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When confronted with how he knew about the people in the torpedoes, Harrison finally reveals who he truly is: “My name… is Khan.” And so the worst kept secret of 2013 is revealed, and boy, does this scene play out terribly. First, let’s discuss the line itself. It’s delivered in a dramatic and ominous manner, as if the characters should be taken aback by the revelation. But they have absolutely no reason to know or care who Khan really is, as his true identity holds no meaning for them. Following that train of thought, why does he stop at Khan? Why not Khan Noonien Singh? Why not fully introduce himself to these men who obviously have no idea who he really is? The answer is simple: the line is not written for the benefit of the characters in the story itself, but rather to play on the expectations of the audience. Star Trek has become a staple of modern pop culture, and even though a great percentage of the people aware of it have never actually seen an episode or even a movie, certain aspects of the franchise have made themselves known outside of the franchise proper to become more popular, elements that supersede the source material to become more widely known, elements such as “Live long and prosper”, tribbles, “Make it so”, and yes, Khan. Most of the audience this movie targets likely hasn’t seen Wrath of Khan, and an even higher percentage of them likely haven’t even heard of the episode of the original series that introduced the character, “Space Seed”. But nearly everyone in the audience is still aware of Khan as a character, a villain that causes trouble for Kirk. So the revelation of the character in Star Trek Into Darkness is played solely to shock the audience, not the characters in the story itself. This is a fundamental problem with how the story is constructed, as the writers are more focused on trying to get that “gotcha!” moment, to the detriment of the story itself.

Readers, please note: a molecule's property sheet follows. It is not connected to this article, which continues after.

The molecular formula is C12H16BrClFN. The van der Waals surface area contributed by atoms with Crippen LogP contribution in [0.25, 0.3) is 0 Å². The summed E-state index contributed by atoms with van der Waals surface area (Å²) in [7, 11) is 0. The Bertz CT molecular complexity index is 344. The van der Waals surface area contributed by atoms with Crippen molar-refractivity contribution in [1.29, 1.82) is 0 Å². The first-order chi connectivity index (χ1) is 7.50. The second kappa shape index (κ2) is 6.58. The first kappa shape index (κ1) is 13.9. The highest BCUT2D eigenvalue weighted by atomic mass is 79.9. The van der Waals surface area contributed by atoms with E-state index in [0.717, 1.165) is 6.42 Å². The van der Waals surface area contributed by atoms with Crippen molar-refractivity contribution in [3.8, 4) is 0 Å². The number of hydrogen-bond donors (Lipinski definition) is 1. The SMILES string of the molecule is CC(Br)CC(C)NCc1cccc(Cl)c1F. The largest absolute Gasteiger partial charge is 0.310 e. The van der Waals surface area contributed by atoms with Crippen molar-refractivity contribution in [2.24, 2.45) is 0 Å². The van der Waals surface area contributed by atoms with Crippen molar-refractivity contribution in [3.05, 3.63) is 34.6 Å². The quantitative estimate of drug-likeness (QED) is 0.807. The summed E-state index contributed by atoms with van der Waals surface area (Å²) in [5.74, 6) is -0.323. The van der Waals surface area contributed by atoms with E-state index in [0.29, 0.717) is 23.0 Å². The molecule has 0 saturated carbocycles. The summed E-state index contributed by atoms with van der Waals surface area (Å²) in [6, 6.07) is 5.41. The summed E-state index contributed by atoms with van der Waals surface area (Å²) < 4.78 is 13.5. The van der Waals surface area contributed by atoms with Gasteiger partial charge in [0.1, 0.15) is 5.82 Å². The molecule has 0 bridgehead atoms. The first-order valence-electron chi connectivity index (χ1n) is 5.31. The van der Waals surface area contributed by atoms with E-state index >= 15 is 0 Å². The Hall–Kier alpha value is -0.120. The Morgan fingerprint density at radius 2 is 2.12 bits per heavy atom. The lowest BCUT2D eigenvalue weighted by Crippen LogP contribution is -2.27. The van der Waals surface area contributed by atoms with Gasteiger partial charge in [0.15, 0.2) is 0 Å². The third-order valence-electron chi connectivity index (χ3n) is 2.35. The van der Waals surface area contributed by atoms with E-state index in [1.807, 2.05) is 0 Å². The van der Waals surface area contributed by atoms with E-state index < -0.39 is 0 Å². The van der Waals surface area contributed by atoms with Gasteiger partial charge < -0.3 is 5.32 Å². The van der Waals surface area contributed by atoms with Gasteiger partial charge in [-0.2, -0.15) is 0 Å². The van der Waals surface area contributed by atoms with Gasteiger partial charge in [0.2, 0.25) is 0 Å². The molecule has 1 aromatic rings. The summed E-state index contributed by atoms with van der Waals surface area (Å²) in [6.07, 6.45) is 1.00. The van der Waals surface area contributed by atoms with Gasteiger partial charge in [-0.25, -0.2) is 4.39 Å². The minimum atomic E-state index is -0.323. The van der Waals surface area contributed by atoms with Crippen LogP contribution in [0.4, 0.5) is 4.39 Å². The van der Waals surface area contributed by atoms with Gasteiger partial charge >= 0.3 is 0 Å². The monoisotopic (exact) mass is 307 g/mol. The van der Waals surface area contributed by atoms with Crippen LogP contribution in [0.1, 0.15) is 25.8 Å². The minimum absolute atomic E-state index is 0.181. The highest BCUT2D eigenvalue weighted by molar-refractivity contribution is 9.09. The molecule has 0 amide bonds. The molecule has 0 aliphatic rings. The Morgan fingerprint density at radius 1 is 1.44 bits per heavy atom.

The involvement of Khan in the film in the first place is another issue. The character is far and away the most famous antagonist from the Star Trek fiction, so much so that the writer’s claimed to have been accosted by questions about whether or not they’d introduce him into the rebooted continuity. This is one of the… let’s call it “excuses” they give for making Khan the antagonist. Rather than try to subvert expectation and try to deliver something unique and different, Kurtzman, Orci, and Lindelof fall back on the safest possible route they could take by adapting a character everyone knows and expects. Now, that’s not to say adapting characters is entirely bad. Taking an established character and going in an unexpected direction with them could definitely make for an interesting story, and the writers actually do seemingly take a turn into this realm for a brief period. After Admiral Marcus shows up in a new giant black super-ship (called the USS Vengeance, because it’s EVIL) and tries to destroy the Enterprise in order to get rid of his perceived mistakes, Kirk makes a deal with Khan and they team up in an attempt to save their respective crews from the Admiral. This is one of the few times where the script manages to subvert expectation, and actually make for an exciting development, so of course it needs to be ruined a scene later.